Daily Herald Op-ed

The Cook County Government has never been more Diverse

By Cook County Commissioner Kevin Morrison

November was a historic month, locally and nationally. I became the first openly-LGBTQ commissioner to be re-elected. Anthony Quezada became the first openly gay Latino to represent the 8th district, and the youngest member ever. Maggie Trevor became the first openly lesbian member of the Board of Commissioners in the 9th District as well as bringing LGBTQ representation to a historic three seats.

Another historic first took place in the 13th district where Josina Morita became the first Asian American woman, as well as bringing a record number of six women to serve on the Board of Commissioners at one time.

Considering this as well as the make-up of the rest of the board, Cook County is the most demographically representative it has ever been in its 191-year history.

As we see increasing polarization on political and racial lines, our local government stands as an example of how effective a governing body can be when we listen to all of our shared voices.

LGBTQ+ representation matters, because we have an ability to empathize with other historically marginalized communities. For this reason, I pushed for a commission on addressing bias, equity, and cultural competency in Cook County, which lead to the hiring of our first Equity Director.

Concerning the LGBTQ+ community, I brought forward legislation that expanded gender identity options on County forms so that those who identify as transgender and non-binary would finally be represented. My voice on the board, along with my inclusion of LGBTQ+ organizations on the ground, led to this being possible. Before I joined the board, local LGBTQ+ leaders told me that they had never stepped foot in the Cook County board room.

Under President Preckwinkle’s leadership, the County has made its decisions through an equity lens, which informs our policy roadmap aiming to support and bring prosperity to all. I am proud of our work to correct historic wrongs, and bring infrastructure and economic development support to everyone.
This approach has had a measurable impact and our goal is to continue this work moving forward.

All of this goes to show that an effective government is one that can address the needs of all its people. It is often said that if you’re not at the table, you’re on the menu. Having diverse representation is crucial to ensuring the voices of all communities are heard and their needs met.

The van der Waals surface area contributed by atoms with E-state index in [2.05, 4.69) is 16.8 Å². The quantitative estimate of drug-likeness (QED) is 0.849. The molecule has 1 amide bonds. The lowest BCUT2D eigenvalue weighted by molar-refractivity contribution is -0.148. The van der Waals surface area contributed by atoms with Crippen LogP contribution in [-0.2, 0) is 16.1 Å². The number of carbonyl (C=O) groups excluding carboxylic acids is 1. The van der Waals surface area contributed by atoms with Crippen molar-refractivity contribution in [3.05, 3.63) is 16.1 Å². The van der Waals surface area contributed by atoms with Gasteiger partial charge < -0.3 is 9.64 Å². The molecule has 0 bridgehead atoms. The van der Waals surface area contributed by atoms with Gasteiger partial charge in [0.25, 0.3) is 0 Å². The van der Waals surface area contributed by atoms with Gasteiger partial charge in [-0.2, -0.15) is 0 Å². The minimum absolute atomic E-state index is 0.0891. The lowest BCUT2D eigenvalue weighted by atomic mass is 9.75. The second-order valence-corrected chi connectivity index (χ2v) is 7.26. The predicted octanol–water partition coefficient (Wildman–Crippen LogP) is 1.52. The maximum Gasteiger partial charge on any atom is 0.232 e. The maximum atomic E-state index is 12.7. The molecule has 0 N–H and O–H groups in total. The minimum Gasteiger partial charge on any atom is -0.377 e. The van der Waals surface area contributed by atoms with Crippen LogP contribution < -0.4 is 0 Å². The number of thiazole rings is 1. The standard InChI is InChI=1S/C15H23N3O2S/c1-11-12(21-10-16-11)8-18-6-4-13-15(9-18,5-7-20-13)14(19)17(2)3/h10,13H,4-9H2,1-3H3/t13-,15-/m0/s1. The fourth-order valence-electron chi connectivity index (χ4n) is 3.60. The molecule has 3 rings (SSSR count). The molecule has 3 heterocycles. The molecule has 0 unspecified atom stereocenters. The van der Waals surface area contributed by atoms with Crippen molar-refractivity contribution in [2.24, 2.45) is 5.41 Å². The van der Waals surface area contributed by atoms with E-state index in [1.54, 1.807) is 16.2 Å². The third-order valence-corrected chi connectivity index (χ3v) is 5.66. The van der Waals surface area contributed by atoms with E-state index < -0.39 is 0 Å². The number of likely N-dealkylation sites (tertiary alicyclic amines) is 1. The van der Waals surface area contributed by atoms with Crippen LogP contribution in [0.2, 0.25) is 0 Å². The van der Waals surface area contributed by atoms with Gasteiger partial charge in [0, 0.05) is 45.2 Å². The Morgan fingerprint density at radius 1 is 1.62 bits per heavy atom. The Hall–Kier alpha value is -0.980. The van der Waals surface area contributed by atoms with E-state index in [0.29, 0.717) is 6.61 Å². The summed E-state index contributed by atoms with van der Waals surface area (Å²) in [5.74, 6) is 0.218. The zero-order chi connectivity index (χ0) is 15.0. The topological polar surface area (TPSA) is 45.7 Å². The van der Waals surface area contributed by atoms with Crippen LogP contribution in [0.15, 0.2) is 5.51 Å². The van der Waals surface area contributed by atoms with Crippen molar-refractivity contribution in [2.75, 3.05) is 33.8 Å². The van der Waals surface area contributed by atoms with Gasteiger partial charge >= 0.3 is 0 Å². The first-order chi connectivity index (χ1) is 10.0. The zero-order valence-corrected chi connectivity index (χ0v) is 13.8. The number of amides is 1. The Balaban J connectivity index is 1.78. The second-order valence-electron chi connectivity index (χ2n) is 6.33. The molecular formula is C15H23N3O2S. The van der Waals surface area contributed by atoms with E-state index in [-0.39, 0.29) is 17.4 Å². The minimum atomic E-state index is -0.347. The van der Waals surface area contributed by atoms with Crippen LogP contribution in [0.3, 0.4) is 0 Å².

I strongly believe that we owe it to our constituents to expand our understanding of each other’s differences in order to foster mutual respect for all of our neighbors. The best kind of leadership is one that enables those with different ideas and backgrounds the ability to work together.

Unfortunately, many find the work of curing systemic racism and discrimination unacceptable and wish to return to a more racially and ethnically segregated society. But what I speak about is at the core of our uniquely American tradition, and its benefits uplift all communities, even those who feel like they are losing out.

Despite our flawed history, the United States has a legacy as a melting pot of cultures and a beacon of new opportunities for immigrants across the world.
While some would reject this legacy, by way of deceit from those who would rather divide us and wrongfully place blame on the immigrant, the person of color, the queer; in truth, our nation’s diversity is our greatest strength. We are far stronger when we all stand united. The culture wars seek to weaken us and distract us from the wealthy interests that impede our opportunities for making a living wage and having dignity in our livelihood. We must speak truth and work to find solutions that uplift all instead of tearing any one of us down.

And so, it is the honor of my life to not only continue to serve the great people of the 15th District, but also to serve alongside history-makers who will no doubt lift up all of our communities and carry us into the future. I invite you to stay tuned as this diverse Board of Commissioners gets to work.